7. The costume design was exact. Scorsese was so enveloped in creating the world of Goodfellas, he took a hands-on approach with everything, including the costumes. According to Liotta, the filmmaker even tied the actor's ties for him to ensure accuracy. De Niro had a matching watch and pinky ring for every outfit. And Lorraine Bracco insisted Karen's jewelry should be real so armed guards were present whenever the jewels were on loan.
8. The producers wanted Tom Cruise and Madonna in the movie. Early stages of production on Goodfellas were frought with creative peril thanks to know-nothing producers at Warner Brothers. Early casting suggestions had Tom Cruise and Madonna as Henry and Karen Hill. No one wanted Ray Liotta, a virtual unknown at the time, and the actor had to convince producer Irwin Winkler at a restaurant that he would be right for the role.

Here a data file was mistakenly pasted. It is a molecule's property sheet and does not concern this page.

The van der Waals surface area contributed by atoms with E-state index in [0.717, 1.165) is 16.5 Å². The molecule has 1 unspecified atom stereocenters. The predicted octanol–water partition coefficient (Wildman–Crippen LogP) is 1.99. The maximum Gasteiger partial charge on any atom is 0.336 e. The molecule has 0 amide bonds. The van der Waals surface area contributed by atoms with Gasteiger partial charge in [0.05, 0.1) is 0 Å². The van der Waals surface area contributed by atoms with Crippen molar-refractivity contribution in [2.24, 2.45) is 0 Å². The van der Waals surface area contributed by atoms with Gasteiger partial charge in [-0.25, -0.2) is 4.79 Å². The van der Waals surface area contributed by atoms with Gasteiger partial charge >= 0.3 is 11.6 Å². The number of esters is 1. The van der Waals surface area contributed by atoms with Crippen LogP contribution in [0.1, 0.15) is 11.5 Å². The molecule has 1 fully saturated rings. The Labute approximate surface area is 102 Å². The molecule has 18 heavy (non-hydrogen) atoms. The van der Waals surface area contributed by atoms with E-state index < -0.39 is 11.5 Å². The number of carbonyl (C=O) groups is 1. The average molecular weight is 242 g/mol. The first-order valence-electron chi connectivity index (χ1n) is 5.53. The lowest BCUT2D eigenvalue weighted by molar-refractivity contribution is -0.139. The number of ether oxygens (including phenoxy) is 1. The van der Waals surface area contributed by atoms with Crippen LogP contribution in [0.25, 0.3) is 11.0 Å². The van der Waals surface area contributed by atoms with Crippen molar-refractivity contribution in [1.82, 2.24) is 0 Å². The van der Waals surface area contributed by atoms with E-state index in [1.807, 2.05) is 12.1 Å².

9. Robert De Niro took his method to insane detail. De Niro, who is well known as an obsessive method actor, wanted to know everything about Jimmy Burke, the man Jimmy Conway is based on. De Niro went so far as to inquire about Burke's method for putting ketchup on a burger. He also called Henry Hill multiple times a day to ask questions. He wanted to know everything from how Burke walked to how he smoked a cigarette.
10. Scorsese's final shot says it all. The last thing we see in Goodfellas is Tommy firing a gun at the camera. It's an homage to The Great Train Robbery (1903), one of the earliest examples of film technique at work, which ends with a similar shot. Scorsese wanted to end Goodfellas by circling back to the beginning of the medium. He explains this in an interview with critic Mark Cousins: "Well that's a reference right to the end of The Great Train Robbery, that's the way that ends, that film, and basically the plot of this picture is very similar to The Great Train Robbery. It hasn't changed, 90 years later. It's the same story. The gunshots will always be there. He's always going to look behind his back, he's gotta have eyes behind his back, because they're gonna get him someday."